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See inside a moon simulator here on Earth

Step into HI-SEAS, a simulator used to help train would-be astronauts for life on the moon or Mars.

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Lexy Savvides
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Welcome to HI-SEAS

This is HI-SEAS, Hawaii Space Exploration Analog and Simulation, a white dome situated on the top of Mauna Loa on the Big Island of Hawaii. It's used to help prepare would-be astronauts for life on the moon or Mars.

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Dome sweet dome

The dome has been around since 2013 and can house six astronauts at a time. It's 36 feet in diameter and has about 1,200 square feet of living space.

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Barren landscape

On the site of an abandoned quarry, there's very little vegetation and lots of lava rock.

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Step inside the airlock

Pass through this door into the airlock, then inside the habitat.

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From the inside

This is the other side of the airlock that you see from the inside of the habitat. To the left is a bulky traditional spacesuit model that has been worn as a prop on previous missions.

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Sleeping quarters

Looking up from the ground floor you'll see the sleeping quarters and one bathroom on the far left.

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Time to snooze

Inside each room is a bed, a small desk and lamp, seat and hooks for clothing.

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Top down

The view from the second floor down to the entrance.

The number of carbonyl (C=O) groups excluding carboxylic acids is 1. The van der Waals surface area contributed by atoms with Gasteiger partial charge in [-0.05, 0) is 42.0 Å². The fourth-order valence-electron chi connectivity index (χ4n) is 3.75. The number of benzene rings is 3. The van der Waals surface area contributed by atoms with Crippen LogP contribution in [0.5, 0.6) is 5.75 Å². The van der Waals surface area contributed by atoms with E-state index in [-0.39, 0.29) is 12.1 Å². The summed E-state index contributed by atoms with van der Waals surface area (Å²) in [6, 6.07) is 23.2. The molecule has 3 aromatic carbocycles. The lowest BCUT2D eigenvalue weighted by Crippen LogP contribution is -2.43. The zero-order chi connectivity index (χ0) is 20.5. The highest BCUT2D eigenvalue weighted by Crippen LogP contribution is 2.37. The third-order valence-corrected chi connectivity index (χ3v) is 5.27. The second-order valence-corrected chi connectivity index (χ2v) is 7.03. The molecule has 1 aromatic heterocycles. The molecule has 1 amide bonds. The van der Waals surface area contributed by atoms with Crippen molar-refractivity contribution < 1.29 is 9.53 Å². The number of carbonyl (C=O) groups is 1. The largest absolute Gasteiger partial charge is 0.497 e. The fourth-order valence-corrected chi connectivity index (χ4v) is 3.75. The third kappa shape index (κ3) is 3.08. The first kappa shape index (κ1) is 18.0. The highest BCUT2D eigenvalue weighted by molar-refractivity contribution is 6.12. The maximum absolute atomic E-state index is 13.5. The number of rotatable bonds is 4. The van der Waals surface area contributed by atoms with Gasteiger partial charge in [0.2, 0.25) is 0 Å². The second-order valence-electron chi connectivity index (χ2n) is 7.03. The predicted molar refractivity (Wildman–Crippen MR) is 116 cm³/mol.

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Workstations

A view of the workstations on the ground floor. They're used by astronauts to log experiments or communicate with the outside world and Mission Control. Messages are generally delayed anywhere from a few seconds to over 20 minutes to simulate the actual delay from the moon or Mars.

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Living area

A TV and some exercise equipment for astronauts to work out are found on the ground floor next to the workstations. There's also a single window to let light in and so they can see outside.

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Control panel

An iPad shows the status of parts of the habitat for crews to inspect.

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Bathroom

One of the most important rooms in the habitat. This is the downstairs bathroom, complete with shower, urinal and composting toilet.

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Shower time

Everything from food to water is rationed, so astronauts only get 8 minutes of shower time per week. This sheet and stopwatch helps them keep track of how much they have used so far.

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Battery banks

These batteries are charged from the solar panels outside the habitat.

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Kitchen

The kitchen is fully stocked, except instead of regular food it's all freeze-dried (including things like peas, pineapple, carrots and even meat).

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Freeze-dried everything

The shelf of freeze-dried food. Luckily, there are a lot of spices that can add flavor to food once it's been rehydrated.

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Suit up

To the left of the airlock is a workroom where astronauts suit up on missions to go outside on EVA, or extra vehicular activity.

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More space suits

Although these modified boiler suits aren't really what astronauts would wear on the moon or the red planet, they're still close enough to make you feel like you're really suiting up for space.

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Gloves, kneepads and masks

All the extra equipment you need to go on EVA. There are knee pads, hair nets like balaclavas and arm holsters to mount communication devices.

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Name tags

Some of the suits even have name tags on them, like this one from commander and HI-SEAS director Dr. Michaela Musilova.

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Checklist

Before going out on EVA, astronauts have this handy checklist to follow.

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The lab

At the back of the habitat is a lab where astronauts can run experiments. 

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In the lab

These fertilizers in the lab will be used in a study to see what food can be grown.

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Astronauts in space

The crew from a previous mission left behind a memento of their stay.

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